If Somdev Devvarman has a better vision for Indian tennis than AITA, who is stopping him from implementing it, questioned the national tennis federation, which also accused the former player of bias. Somdev Devvarman had recently questioned what was AITA’s vision for sport in country, suggesting the federation had not done enough to lift the game in the country.
In a sarcastic response, Chatterjee said one must ask Somdev when and where he won his first tournament. He said that it was the All India Tennis Association (AITA), which brought hundreds of tournaments to India and players like him moved up the ranking ladder by competing in those events.
“As far as the vision is concerned we brought international junior, men’s and ladies events to our country and organised the same at our cost. Our players benefited, including Somdev,” Chatterjee told PTI. “Ask him which was his first junior & men’s international event he won and where. We also have an internationally recognised development program for officials and coaches. If his vision is so great why can’t he implement the same now that he is the government observer, entrusted to do so,” Chatterjee said.
He said it was Somdev who was responsible for the state of the Centre of Excellence, a project which is not moving forward. “The entire responsibility of the Centre Of Excellence (COE) was with government observer Mr. Somdev Devvarman. It is for him to convince the government (to not reduce budget) and not us as he is paid by the government to decide and recommend,” Chatterjee said.
“The COE, decided during (then Sports Secretary) Mr. Injeti Srinivas’ time was budgeted for Rs 20 crore. Rs. 10 crore was to be funded by the government and remaining 10 was to be arranged through corporate funding. “After Mr. Injeti was transferred, Mr Rahul Bhatnagar (current secretary) felt the budget was high which needed to be reduced. We have no role in budget cut,” the senior AITA official explained.
Chatterjee also claimed that they had no role in deciding the salary of the COE head and it was only Somdev who suggested the figure of Rs 2 crore per annum. “Director Operations salary suggested by Somdev was felt to be too high, hence, he was asked to take up the job at a lower cost,” Chatterjee said. While Chatterjee said there was no disagreement on implementation of plans for COE project, the AITA did differ with Somdev on issues like players funding through TOPS.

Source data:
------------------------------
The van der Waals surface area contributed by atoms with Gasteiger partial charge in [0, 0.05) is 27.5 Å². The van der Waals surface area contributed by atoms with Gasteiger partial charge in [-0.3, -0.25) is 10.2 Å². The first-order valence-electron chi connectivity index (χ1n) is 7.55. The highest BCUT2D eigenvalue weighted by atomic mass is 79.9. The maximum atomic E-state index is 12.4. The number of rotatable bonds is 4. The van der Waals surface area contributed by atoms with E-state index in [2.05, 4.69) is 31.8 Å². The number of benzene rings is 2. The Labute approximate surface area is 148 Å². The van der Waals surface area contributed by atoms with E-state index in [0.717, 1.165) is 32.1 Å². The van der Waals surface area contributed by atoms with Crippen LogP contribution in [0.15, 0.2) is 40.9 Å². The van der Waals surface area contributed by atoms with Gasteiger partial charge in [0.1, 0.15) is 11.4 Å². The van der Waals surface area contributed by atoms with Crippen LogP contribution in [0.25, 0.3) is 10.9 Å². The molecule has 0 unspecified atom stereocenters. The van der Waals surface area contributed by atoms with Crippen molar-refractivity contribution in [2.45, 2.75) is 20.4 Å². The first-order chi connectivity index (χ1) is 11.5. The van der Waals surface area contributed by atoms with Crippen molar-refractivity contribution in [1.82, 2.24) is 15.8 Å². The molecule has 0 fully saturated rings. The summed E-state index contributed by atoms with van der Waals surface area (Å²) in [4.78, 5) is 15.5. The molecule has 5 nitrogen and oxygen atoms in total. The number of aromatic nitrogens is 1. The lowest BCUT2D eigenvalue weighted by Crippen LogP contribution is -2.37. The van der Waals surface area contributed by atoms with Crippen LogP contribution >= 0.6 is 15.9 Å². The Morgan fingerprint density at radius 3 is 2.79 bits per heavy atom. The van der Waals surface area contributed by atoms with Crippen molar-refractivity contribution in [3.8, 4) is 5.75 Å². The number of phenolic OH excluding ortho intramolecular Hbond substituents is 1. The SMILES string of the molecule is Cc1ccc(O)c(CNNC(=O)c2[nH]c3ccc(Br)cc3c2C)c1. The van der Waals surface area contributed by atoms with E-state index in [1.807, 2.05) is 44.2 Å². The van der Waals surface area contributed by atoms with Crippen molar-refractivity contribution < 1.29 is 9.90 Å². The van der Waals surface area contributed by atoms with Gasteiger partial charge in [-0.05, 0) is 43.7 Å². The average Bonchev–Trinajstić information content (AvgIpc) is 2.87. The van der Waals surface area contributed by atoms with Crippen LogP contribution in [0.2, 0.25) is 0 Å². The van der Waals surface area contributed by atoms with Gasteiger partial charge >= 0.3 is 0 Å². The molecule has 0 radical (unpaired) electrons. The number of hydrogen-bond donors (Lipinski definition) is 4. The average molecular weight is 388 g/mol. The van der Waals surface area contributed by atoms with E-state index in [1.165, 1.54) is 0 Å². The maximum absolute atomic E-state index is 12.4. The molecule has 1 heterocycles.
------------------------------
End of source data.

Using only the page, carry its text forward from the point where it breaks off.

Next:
“He did not feel Ankita was a deserving candidate and that she can’t win a medal but she went on to shut everyone’s mouth by winning a bronze at the Asian Games,” Chatterjee said.
“She was number one player but she was still left out. Why?” he asked, suggesting that there could be an agenda.
The senior official said AITA and Somdev were on same page as far as implementation of the plan was concerned. “We at AITA wanted to support all top-10 players of all age groups including men’s and women’s based on ranking. We wanted about 100 players to train at the Centre and Somdev also agreed on this. There was no disagreement whatsoever,” he said.
In a veiled reference, the AITA official also suggested that Somdev is not an ideal candidate for the position of government observer because of a certain conflict of interest. “People engaged privately for coaching should not be the one who will recommend (names for) the government grants,” he said.
By his own admission, Somdev at times “mentors” many Indian players in Chennai such as country’s number one player Prajnesh Gunneswaran but insisted that he does not get paid for it. When contacted, Prajnesh told PTI from Melbourne that he only paid Somdev once but that was just to manage the cost since Milosh, a foreign, coach, had come before the 2017 Chennai Open.
“Other than that, we just hit on and off. We have never discussed money. He’s always happy to help,” said Prajnesh. As government observer, Somdev has a role to recommend names for TOPS, which provides financial support to players. He was appointed government observer in March 2017.